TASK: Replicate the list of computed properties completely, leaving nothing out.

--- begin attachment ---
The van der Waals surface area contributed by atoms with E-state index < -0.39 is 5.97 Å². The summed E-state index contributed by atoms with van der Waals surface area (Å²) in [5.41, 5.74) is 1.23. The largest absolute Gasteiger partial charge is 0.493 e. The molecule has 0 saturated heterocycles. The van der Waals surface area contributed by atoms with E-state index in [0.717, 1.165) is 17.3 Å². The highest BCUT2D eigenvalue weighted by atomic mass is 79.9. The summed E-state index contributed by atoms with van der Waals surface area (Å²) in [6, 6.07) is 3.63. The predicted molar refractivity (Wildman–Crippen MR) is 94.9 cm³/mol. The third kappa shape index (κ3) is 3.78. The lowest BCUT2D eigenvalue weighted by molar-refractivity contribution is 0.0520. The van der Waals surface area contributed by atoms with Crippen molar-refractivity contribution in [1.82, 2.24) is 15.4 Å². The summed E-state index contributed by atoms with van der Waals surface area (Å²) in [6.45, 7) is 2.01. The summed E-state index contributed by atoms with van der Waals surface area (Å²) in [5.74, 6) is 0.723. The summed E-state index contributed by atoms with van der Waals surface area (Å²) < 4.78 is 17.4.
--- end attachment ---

The van der Waals surface area contributed by atoms with E-state index < -0.39 is 5.97 Å². The summed E-state index contributed by atoms with van der Waals surface area (Å²) in [5.41, 5.74) is 1.23. The largest absolute Gasteiger partial charge is 0.493 e. The molecule has 0 saturated heterocycles. The van der Waals surface area contributed by atoms with E-state index in [0.717, 1.165) is 17.3 Å². The highest BCUT2D eigenvalue weighted by atomic mass is 79.9. The summed E-state index contributed by atoms with van der Waals surface area (Å²) in [6, 6.07) is 3.63. The predicted molar refractivity (Wildman–Crippen MR) is 94.9 cm³/mol. The third kappa shape index (κ3) is 3.78. The lowest BCUT2D eigenvalue weighted by molar-refractivity contribution is 0.0520. The van der Waals surface area contributed by atoms with Crippen molar-refractivity contribution in [1.82, 2.24) is 15.4 Å². The summed E-state index contributed by atoms with van der Waals surface area (Å²) in [6.45, 7) is 2.01. The summed E-state index contributed by atoms with van der Waals surface area (Å²) in [5.74, 6) is 0.723. The summed E-state index contributed by atoms with van der Waals surface area (Å²) < 4.78 is 17.4.